I have been delighted with the responses to my paper The Embarrassed Colonialist on the The Interpreter site. It has been titled a debate but all the main contributors have been very kind in their comments, generally agreeing with the thrust of my argument; that Australia and Australians need to gain a greater understanding and appreciation of and commit to greater engagement with our former colony, Papua New Guinea.

The main Australian based contributors have been members of that 'tribe' Ian Kemish writes about '… who have been touched by PNG and have it in their blood forever'. My hope is the Paper and the debate will help convince those outside of this tribe to also care about PNG.

The general ignorance about PNG in Australia is depressing. I’ve had a lot of comments on Facebook about The Embarrassed Colonialist and one in particular had me shaking my head. This person said he had been to Indonesia and spoken to Papuans who had no complaints about Australian colonialism!

I suppose I should forgive this chap for confusing the Indonesian provinces of Papua and West Papua with the southern half of Papua New Guinea because he probably went through his entire schooling in Australia never learning a thing about our colonial-master history.

I was surprised when in her introduction to our interview on ABC Radio National’s Saturday Extra program Geraldine Doogue spoke about Australia’s 'brief' colonisation of PNG. In Papua’s case it was 74 years and more than 60 for New Guinea. Not so brief when PNG itself is only 40 years old.

One of the Papua New Guinean contributors to this Interpreter discussion, Alan Bird, commented that he is 'not sure what Australia is trying to accomplish in its dealings with my country'.  He tells of being told by Australian officials that Australian aid was being cut off from an agricultural empowerment program that had been run 'very successfully for five years' because it 'was not in Australia’s interest to keep the program going'.
One passage cut from my Paper because of length considerations (I wrote far too much in my first draft), dealt with a discussion I had with the then head of the PNG National Research Institute, Thomas Webster, and it might be worth resurrecting in the light of what 'dumbfounded' Alan.
Dr Webster said he and some other senior Papua New Guineans spent two years drafting a basic education plan for PNG that would have engaged local communities much more in managing and looking after primary schools. He says Australian aid officials were doubtful and so got an international consultant from the Netherlands to examine the plan.
But when that consultant gave it the all clear another consultant from New York was hired to assess it. She endorsed it as well but, he says, Australia then decided to spend the money on building classrooms. So the innovative education plan designed by Papua New Guineans remained just a plan.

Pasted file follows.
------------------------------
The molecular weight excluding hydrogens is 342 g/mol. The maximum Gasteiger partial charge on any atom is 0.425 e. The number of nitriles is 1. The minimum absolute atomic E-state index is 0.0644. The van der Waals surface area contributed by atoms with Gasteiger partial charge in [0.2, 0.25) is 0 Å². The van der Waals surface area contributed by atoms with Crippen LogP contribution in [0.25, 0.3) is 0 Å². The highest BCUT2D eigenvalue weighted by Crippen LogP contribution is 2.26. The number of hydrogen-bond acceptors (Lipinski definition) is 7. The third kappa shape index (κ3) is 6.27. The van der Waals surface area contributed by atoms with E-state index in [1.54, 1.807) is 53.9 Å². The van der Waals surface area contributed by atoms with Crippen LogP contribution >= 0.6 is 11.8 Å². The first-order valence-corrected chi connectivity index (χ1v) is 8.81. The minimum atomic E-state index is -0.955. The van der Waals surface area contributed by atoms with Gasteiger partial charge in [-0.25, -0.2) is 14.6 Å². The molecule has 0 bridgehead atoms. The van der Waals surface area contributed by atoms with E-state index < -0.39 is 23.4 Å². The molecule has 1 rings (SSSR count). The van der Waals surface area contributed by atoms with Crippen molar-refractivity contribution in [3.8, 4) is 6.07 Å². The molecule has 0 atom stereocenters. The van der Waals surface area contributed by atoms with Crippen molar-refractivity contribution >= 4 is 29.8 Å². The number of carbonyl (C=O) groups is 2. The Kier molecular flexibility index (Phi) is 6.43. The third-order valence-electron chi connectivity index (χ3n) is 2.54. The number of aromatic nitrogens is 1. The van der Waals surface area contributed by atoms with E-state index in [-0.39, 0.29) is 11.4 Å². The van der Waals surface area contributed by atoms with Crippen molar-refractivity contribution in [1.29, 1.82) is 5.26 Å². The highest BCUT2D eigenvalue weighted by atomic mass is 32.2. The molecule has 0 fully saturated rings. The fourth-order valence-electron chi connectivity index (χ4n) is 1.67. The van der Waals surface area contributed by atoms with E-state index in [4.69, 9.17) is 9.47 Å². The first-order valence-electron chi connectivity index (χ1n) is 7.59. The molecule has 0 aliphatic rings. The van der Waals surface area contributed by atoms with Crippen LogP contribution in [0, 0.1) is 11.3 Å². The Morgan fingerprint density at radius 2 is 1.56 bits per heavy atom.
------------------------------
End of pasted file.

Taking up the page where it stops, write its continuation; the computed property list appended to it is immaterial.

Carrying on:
The whole point is that if we do not engage better with PNG and find ways to ensure the aid is effective then millions and millions of dollars of Australian tax-payers' money is not achieving what it should. It is not only corruption that leads to misspending and waste.

Ian Kemish, a former Australian High Commissioner to PNG, says rightly that there is no silver bullet in managing what is a very complex aid program and that 'while Australians can help, it’s for Papua New Guineans, nobody else, to ‘fix’ PNG.' But do we listen when Papua New Guineans propose some answers?

Michelle Nayahamui Rooney suggests I should have paid more attention to the Manus asylum seeker detention centre deal. She is right in saying 'Manus makes Australia need PNG more', but she questions how positive an outcome that is because it also makes it 'harder for Australia to speak up for good governance'.

I devote some attention in the Paper to the way I believe the Australian media has failed to give PNG the coverage it deserves and so welcome what Max Euchtritz says about the ideal of noble journalism holding up a mirror to society. 'But, when it comes to PNG,' he says, 'Australia either recoils from its own reflection or refuses even to look in the mirror'.

There are certainly issues in PNG I could have given more attention to:  the drought which is causing severe problems; the economic setback caused by poor commodity prices; and the whole fraught issue of logging.

But on one matter I would have to take minor issue with Michelle Rooney. She says that while I want Australia to better understand PNG, perhaps I underestimate just how difficult the task is. I have spent a good part of my life trying to understand PNG and explain it to an Australian audience. I acknowledge how difficult that task remains.

Photo courtesy of Flickr user National Archives of Australia